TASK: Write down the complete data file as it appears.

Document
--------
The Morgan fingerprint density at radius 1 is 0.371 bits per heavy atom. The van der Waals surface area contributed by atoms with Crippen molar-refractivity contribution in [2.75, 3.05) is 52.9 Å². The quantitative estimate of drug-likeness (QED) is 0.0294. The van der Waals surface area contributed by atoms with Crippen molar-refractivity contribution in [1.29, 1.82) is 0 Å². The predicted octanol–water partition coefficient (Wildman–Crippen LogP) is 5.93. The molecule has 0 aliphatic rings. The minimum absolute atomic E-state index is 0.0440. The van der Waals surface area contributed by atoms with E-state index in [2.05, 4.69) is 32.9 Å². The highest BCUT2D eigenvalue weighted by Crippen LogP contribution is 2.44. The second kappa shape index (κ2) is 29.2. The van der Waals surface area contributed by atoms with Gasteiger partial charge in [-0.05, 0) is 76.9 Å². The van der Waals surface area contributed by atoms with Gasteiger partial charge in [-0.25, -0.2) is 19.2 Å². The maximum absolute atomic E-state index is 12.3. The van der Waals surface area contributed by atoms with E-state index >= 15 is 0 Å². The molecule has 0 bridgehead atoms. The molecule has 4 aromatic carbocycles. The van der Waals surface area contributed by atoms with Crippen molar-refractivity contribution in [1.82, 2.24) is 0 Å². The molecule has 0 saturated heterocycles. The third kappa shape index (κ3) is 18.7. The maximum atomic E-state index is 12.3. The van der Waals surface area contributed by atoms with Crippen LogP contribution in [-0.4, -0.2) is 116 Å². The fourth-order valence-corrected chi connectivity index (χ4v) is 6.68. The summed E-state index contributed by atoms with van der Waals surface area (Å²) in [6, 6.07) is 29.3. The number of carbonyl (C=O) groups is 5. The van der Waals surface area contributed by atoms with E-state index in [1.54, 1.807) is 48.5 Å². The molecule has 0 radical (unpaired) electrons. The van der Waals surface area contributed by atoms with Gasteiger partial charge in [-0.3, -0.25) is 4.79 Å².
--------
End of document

The Morgan fingerprint density at radius 1 is 0.371 bits per heavy atom. The van der Waals surface area contributed by atoms with Crippen molar-refractivity contribution in [2.75, 3.05) is 52.9 Å². The quantitative estimate of drug-likeness (QED) is 0.0294. The van der Waals surface area contributed by atoms with Crippen molar-refractivity contribution in [1.29, 1.82) is 0 Å². The predicted octanol–water partition coefficient (Wildman–Crippen LogP) is 5.93. The molecule has 0 aliphatic rings. The minimum absolute atomic E-state index is 0.0440. The van der Waals surface area contributed by atoms with E-state index in [2.05, 4.69) is 32.9 Å². The highest BCUT2D eigenvalue weighted by Crippen LogP contribution is 2.44. The second kappa shape index (κ2) is 29.2. The van der Waals surface area contributed by atoms with Gasteiger partial charge in [-0.05, 0) is 76.9 Å². The van der Waals surface area contributed by atoms with Gasteiger partial charge in [-0.25, -0.2) is 19.2 Å². The maximum absolute atomic E-state index is 12.3. The van der Waals surface area contributed by atoms with E-state index >= 15 is 0 Å². The molecule has 0 bridgehead atoms. The molecule has 4 aromatic carbocycles. The van der Waals surface area contributed by atoms with Crippen molar-refractivity contribution in [1.82, 2.24) is 0 Å². The molecule has 0 saturated heterocycles. The third kappa shape index (κ3) is 18.7. The maximum atomic E-state index is 12.3. The van der Waals surface area contributed by atoms with Crippen LogP contribution in [-0.4, -0.2) is 116 Å². The fourth-order valence-corrected chi connectivity index (χ4v) is 6.68. The summed E-state index contributed by atoms with van der Waals surface area (Å²) in [6, 6.07) is 29.3. The number of carbonyl (C=O) groups is 5. The van der Waals surface area contributed by atoms with E-state index in [1.54, 1.807) is 48.5 Å². The molecule has 0 radical (unpaired) electrons. The van der Waals surface area contributed by atoms with Gasteiger partial charge in [-0.3, -0.25) is 4.79 Å².